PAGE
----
. tejasvi naavadhiitamastu . maa vidvishhaavahai .
AUM shaantiH shaantiH shaantiH ..
हरिः ॐ ॥ शं नो मित्रः शं वरुणः । शं नो भवत्यर्यमा ।
शं न इन्द्रो बृहस्पतिः । शं नो विष्णुरुरुक्रमः ॥
नमो ब्रह्मणे । नमस्ते वायो । त्वमेव प्रत्यक्शं ब्रह्मासि ।
त्वामेव प्रत्यक्शं ब्रह्म वदिष्यामि । ऋतं वदिष्यामि ।
सत्यं वदिष्यामि । तन्मामवतु । तद्वक्तारमवतु ।
अवतु माम् । अवतु वक्तारम् ॥ ॐ शान्तिः शान्तिः शान्तिः ॥
ॐ सह नाववतु । सह नौ भुनक्तु । सह वीर्यं करवावहै
। तेजस्वि नावधीतमस्तु । मा विद्विषावहै ।
ॐ शान्तिः शान्तिः शान्तिः ॥
hariḥ oṃ ॥ śaṃ no mitraḥ śaṃ varuṇaḥ । śaṃ no bhavatyaryamā ।
śaṃ na indro bṛhaspatiḥ । śaṃ no viṣṇururukramaḥ ॥
namo brahmaṇe । namaste vāyo । tvameva pratyakśaṃ brahmāsi ।
tvāmeva pratyakśaṃ brahma vadiṣyāmi । ṛtaṃ vadiṣyāmi ।
satyaṃ vadiṣyāmi । tanmāmavatu । tadvaktāramavatu ।
avatu mām।h । avatu vaktāram।h ॥ oṃ śāntiḥ śāntiḥ śāntiḥ ॥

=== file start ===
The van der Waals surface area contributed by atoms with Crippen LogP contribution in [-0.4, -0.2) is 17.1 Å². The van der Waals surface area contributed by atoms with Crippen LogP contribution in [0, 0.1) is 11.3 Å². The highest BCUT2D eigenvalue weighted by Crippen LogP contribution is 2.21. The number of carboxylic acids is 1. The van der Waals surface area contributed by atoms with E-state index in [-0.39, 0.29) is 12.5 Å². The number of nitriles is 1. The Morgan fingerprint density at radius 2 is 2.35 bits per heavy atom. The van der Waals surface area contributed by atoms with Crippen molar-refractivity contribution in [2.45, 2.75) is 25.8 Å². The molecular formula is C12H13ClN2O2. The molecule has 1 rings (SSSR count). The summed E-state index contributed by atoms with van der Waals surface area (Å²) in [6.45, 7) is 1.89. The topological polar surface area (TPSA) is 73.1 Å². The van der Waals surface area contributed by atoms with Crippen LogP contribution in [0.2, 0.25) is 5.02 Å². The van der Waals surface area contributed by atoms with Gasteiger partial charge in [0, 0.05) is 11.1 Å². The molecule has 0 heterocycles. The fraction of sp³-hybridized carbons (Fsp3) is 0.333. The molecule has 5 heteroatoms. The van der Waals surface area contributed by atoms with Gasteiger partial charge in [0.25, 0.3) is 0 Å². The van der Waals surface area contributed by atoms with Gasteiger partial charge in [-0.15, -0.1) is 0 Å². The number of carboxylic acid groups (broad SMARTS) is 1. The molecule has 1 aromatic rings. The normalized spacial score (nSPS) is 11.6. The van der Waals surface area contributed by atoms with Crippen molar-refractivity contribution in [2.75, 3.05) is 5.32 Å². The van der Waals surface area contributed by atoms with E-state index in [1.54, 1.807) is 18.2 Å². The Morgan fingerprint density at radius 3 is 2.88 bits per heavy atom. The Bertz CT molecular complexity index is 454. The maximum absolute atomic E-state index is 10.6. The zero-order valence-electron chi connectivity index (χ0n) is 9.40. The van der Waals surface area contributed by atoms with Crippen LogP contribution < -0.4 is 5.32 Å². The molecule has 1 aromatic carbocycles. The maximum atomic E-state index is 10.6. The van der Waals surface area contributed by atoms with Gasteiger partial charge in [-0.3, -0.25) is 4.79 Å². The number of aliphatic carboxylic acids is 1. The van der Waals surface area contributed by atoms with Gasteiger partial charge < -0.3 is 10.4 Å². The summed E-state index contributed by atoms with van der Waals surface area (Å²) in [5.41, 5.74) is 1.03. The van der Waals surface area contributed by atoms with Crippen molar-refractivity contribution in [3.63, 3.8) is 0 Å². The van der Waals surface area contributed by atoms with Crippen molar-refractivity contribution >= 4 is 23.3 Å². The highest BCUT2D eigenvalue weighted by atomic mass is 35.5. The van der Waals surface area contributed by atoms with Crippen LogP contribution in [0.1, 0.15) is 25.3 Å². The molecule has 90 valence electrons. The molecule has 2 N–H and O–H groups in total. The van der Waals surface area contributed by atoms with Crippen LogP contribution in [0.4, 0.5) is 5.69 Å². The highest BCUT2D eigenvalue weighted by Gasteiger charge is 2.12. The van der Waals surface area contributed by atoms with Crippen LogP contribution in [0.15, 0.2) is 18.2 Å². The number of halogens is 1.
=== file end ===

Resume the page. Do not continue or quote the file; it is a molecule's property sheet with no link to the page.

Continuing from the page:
oṃ saha nāvavatu । saha nau bhunaktu । saha vīryaṃ karavāvahai
। tejasvi nāvadhītamastu । mā vidviṣāvahai ।
oṃ śāntiḥ śāntiḥ śāntiḥ ॥
Later on, some modifications or to say added conventions were used to ease it out a bit, like M for .n (anuswAra).
Then came Omkarananda Ashram's (omkArAnanda Ashrama) standalone ITransliterator, which is still available. It was the in thing, people frantically typed, gave feedback, improved it, with multiple scheme, ITRANS, IAST etc.
Then with computers reaching India with GUI, windows, fonts etc, the printing world started to change. Off set printing was going away, and early devanAgarI fonts started to develop. They used the same 256 character space, and replaced English character with devanAgarI. Various styles developed. Mappings were more like a Hindi typewriter, making someone like me who knew nly English keyboard, go nuts wondering why I get क (k) when I press t, or how to get ddha (द्ध).
If you typed in one font and put up content on web, people had to download your font. And if YOU went to 5 Hindi websites, you ended up with five fonts installed on your computer. And there was no way to take a text typed by X in font X1 and change it to a nicer/different font Y2. Nope. Someone will have to retype the whole thing. And if English characters were also used in the same piece, and you did "Select All" and change font, then you lose the English content.
Oh, the pains!
WWW as we know it